“At Aman, we place a huge emphasis on simple, pared-back architecture and design”, says Chief Operating Officer, Roland Fasel. “It has always been important to us that the properties blend seamlessly into their environments and celebrate the destination – an approach which has changed little since our inception nearly 30 years ago.”
Take Amanzoe in the Greek Peloponnese, which was inspired by classical Greek architecture. At the heart of the Ed Tuttle-designed 38-suite property is a contemporary take on an acropolis: the social hub of the resort, complete with a library, gallery, open-air lounges and restaurants; but ancient references can also be seen in the striking columned walkways and amphitheatre. Marble and stone (which are, according to Tuttle, “the most basic and noble materials of Greece”) are predominant and have been used everywhere from the tiled floors of each guest pavilion’s swimming pool, to the dry stone cladding around oak doors.
Another example is Amangiri in Utah, which, says Fasel, is “a contemporary interpretation of native Indian architecture.” Designed by architects Rick Joy, Marwan Al-Sayad and Wendell Burnett, who collaborated on the project, the hotel is a series of low-level, minimalist concrete blocks that have been cast so they look almost like stone and blend in with the cliff they sit on. From the central pavilion and swimming pool, which wraps around a rock escarpment, there are two wings of suites, each entered via rock archways. Custom-designed interiors include a bed and sofa carved from the same stone island and materials such as hides, leathers, and blackened and forged steel.
“We like to give the architects a certain amount of artistic freedom to help develop the design aesthetic of the hotel”, says Fasel. “It’s a case of selecting architects who understand the Aman philosophy, which means that we can collaborate successfully to create properties that are in line with our vision, but that are also representative of local materials and techniques.”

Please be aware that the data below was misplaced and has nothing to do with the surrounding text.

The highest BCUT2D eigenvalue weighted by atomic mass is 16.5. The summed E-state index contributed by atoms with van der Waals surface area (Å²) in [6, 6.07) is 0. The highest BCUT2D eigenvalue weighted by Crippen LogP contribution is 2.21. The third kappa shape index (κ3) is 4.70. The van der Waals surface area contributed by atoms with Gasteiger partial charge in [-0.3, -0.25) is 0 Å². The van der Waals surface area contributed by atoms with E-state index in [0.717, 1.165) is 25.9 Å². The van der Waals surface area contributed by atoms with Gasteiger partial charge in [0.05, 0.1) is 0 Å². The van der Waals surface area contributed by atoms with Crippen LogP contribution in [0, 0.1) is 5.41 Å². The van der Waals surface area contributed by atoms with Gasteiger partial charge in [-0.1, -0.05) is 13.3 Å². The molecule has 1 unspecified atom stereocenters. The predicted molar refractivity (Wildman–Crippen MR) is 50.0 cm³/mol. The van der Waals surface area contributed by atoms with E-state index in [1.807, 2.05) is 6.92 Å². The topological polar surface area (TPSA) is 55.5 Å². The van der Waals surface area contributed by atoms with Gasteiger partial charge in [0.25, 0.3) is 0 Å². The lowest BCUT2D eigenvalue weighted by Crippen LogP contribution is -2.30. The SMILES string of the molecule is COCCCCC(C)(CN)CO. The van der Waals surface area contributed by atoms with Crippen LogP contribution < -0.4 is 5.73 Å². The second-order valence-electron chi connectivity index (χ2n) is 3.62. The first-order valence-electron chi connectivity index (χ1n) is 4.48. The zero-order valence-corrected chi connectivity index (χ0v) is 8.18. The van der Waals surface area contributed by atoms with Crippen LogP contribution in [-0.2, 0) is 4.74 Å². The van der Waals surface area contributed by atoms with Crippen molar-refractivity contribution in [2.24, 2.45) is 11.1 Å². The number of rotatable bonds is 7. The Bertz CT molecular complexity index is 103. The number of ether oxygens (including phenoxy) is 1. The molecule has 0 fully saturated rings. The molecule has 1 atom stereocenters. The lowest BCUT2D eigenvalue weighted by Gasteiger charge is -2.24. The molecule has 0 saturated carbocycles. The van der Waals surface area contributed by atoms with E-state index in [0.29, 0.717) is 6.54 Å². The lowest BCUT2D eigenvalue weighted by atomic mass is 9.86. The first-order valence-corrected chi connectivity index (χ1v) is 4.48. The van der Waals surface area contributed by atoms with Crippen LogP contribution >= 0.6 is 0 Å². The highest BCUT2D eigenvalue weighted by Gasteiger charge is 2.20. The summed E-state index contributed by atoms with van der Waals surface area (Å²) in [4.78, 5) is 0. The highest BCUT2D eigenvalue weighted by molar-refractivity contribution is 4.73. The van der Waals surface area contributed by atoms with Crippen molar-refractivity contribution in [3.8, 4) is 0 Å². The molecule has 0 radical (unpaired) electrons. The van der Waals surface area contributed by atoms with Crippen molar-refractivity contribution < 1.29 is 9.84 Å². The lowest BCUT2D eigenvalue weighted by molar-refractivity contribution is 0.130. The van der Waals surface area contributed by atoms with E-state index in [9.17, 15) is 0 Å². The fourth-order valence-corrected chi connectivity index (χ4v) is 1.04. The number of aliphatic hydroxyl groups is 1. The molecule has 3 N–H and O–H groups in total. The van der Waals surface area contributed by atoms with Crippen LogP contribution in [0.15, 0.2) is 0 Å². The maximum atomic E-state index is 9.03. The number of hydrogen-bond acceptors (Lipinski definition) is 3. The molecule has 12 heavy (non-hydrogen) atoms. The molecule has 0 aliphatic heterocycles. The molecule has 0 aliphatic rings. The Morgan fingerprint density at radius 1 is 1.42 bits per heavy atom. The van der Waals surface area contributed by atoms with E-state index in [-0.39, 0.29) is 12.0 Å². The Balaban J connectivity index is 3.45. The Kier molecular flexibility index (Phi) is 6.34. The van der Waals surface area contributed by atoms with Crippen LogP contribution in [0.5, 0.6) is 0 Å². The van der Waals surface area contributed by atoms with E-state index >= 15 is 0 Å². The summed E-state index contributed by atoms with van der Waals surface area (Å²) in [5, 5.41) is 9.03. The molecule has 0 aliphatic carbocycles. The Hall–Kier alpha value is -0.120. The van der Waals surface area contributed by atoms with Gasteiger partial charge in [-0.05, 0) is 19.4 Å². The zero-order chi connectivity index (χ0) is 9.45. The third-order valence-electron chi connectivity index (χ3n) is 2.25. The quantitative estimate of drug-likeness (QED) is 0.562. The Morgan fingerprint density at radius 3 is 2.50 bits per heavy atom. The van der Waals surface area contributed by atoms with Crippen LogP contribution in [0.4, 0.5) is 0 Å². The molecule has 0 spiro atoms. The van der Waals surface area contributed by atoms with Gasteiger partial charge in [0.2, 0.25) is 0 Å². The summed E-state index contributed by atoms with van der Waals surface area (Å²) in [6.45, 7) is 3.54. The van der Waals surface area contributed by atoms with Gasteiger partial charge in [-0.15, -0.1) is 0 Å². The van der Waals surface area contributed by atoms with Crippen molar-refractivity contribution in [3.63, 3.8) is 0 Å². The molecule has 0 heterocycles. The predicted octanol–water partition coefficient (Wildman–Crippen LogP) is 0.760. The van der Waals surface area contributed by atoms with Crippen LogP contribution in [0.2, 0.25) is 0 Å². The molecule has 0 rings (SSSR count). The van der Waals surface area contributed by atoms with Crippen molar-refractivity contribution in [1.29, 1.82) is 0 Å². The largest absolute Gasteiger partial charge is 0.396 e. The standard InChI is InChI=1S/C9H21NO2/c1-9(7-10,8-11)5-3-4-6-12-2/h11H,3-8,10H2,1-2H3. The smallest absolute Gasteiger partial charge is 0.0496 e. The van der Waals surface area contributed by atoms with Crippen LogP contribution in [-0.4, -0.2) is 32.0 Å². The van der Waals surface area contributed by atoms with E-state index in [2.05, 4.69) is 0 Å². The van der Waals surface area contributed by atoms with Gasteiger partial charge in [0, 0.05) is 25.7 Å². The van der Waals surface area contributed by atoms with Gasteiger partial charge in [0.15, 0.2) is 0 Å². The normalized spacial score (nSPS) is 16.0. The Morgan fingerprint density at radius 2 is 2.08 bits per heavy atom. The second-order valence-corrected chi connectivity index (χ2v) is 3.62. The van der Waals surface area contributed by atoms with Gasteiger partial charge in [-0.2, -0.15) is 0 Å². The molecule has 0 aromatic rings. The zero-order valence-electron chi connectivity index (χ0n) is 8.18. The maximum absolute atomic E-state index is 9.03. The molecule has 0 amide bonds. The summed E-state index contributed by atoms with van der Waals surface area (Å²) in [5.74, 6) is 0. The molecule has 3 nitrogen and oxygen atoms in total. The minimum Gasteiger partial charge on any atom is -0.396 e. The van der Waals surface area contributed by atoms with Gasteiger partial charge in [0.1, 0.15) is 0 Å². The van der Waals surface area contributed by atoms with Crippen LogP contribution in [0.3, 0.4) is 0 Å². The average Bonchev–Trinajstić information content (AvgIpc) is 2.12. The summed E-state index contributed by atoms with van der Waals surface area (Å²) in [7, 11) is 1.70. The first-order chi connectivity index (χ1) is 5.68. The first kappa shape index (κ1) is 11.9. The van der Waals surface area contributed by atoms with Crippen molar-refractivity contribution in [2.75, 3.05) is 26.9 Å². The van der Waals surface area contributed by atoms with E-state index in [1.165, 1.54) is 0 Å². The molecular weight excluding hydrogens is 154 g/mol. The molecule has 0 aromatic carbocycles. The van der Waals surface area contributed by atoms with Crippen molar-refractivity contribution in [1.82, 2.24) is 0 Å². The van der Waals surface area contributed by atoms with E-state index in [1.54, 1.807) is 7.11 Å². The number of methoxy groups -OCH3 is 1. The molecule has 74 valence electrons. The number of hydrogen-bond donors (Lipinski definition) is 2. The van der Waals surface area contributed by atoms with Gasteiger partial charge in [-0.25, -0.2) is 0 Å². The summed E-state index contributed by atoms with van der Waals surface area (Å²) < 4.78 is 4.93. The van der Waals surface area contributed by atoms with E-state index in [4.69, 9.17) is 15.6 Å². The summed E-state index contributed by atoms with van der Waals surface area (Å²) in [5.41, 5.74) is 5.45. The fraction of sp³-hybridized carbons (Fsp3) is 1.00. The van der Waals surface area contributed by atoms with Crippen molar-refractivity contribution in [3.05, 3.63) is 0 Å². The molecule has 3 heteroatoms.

In the case of architect Kerry Hill, who is behind Amankora in Bhutan (he also designed two Aman hotels in Japan), that meant designing traditional dzong-inspired architecture, with gently sloping roofs and wood-panelled interiors. Amankora Paro, one of five lodges dotted around the country, is conceptualised as a ‘village’ and set within a conifer forest. Buildings have rammed earth walls (a refinement of the indigenous mud building techniques), while the ceilings and walls of the guestrooms are wrapped in timber for a cocooning effect. Fabrics throughout are woven and dyed in a typical fashion and, where possible, fibres such as nettle, yak hair and wool have been used.
Similarly, when architect Jean-Michel Gathy was set the task of transforming the fortified village of Sveti Stefan in Montenegro (which is connected to the land by a narrow isthmus) into a hotel, he referenced local history. Inside the suites, simple Slovenian oak furniture is complemented by low lighting, and – alluding to the tradition of olive-growing on the island – decorative metal farming utensils and ceramic plates. As Fasel concludes: “the purpose is to create an authentic, local experience for our guests, which is true to each particular site and place.”
London-based freelance journalist Emma Love specialises in writing about interiors, design and travel for titles such as Elle Decoration and Condé Nast Traveller, where she is a contributing editor. She also writes for publications such as the Financial Times and the Guardian.